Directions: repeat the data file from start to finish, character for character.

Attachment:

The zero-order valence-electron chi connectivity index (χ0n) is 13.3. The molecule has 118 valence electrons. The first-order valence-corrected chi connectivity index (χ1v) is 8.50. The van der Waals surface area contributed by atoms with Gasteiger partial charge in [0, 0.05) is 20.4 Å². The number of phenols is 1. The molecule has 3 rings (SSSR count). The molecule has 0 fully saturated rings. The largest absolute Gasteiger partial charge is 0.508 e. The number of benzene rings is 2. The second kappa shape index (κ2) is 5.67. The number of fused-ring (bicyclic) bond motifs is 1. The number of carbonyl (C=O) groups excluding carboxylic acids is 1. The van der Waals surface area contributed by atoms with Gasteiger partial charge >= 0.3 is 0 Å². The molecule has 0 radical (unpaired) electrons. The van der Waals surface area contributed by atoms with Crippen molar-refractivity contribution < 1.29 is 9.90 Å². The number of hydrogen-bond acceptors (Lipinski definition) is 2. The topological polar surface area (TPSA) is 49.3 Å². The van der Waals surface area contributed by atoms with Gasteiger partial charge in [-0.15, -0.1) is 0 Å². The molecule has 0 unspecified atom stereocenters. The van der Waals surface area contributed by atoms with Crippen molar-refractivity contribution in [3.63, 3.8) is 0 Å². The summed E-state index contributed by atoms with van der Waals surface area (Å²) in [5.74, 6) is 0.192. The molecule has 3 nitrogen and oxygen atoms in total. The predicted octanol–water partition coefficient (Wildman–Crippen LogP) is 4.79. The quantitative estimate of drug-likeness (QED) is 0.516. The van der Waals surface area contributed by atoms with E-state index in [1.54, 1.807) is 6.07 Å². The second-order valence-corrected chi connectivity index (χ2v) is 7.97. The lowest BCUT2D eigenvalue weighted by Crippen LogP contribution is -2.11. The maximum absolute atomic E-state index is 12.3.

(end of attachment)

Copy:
The zero-order valence-electron chi connectivity index (χ0n) is 13.3. The molecule has 118 valence electrons. The first-order valence-corrected chi connectivity index (χ1v) is 8.50. The van der Waals surface area contributed by atoms with Gasteiger partial charge in [0, 0.05) is 20.4 Å². The number of phenols is 1. The molecule has 3 rings (SSSR count). The molecule has 0 fully saturated rings. The largest absolute Gasteiger partial charge is 0.508 e. The number of benzene rings is 2. The second kappa shape index (κ2) is 5.67. The number of fused-ring (bicyclic) bond motifs is 1. The number of carbonyl (C=O) groups excluding carboxylic acids is 1. The van der Waals surface area contributed by atoms with Gasteiger partial charge >= 0.3 is 0 Å². The molecule has 0 radical (unpaired) electrons. The van der Waals surface area contributed by atoms with Crippen molar-refractivity contribution < 1.29 is 9.90 Å². The number of hydrogen-bond acceptors (Lipinski definition) is 2. The topological polar surface area (TPSA) is 49.3 Å². The van der Waals surface area contributed by atoms with Gasteiger partial charge in [-0.15, -0.1) is 0 Å². The molecule has 0 unspecified atom stereocenters. The van der Waals surface area contributed by atoms with Crippen molar-refractivity contribution in [3.63, 3.8) is 0 Å². The summed E-state index contributed by atoms with van der Waals surface area (Å²) in [5.74, 6) is 0.192. The molecule has 3 nitrogen and oxygen atoms in total. The predicted octanol–water partition coefficient (Wildman–Crippen LogP) is 4.79. The quantitative estimate of drug-likeness (QED) is 0.516. The van der Waals surface area contributed by atoms with E-state index in [1.54, 1.807) is 6.07 Å². The second-order valence-corrected chi connectivity index (χ2v) is 7.97. The lowest BCUT2D eigenvalue weighted by Crippen LogP contribution is -2.11. The maximum absolute atomic E-state index is 12.3.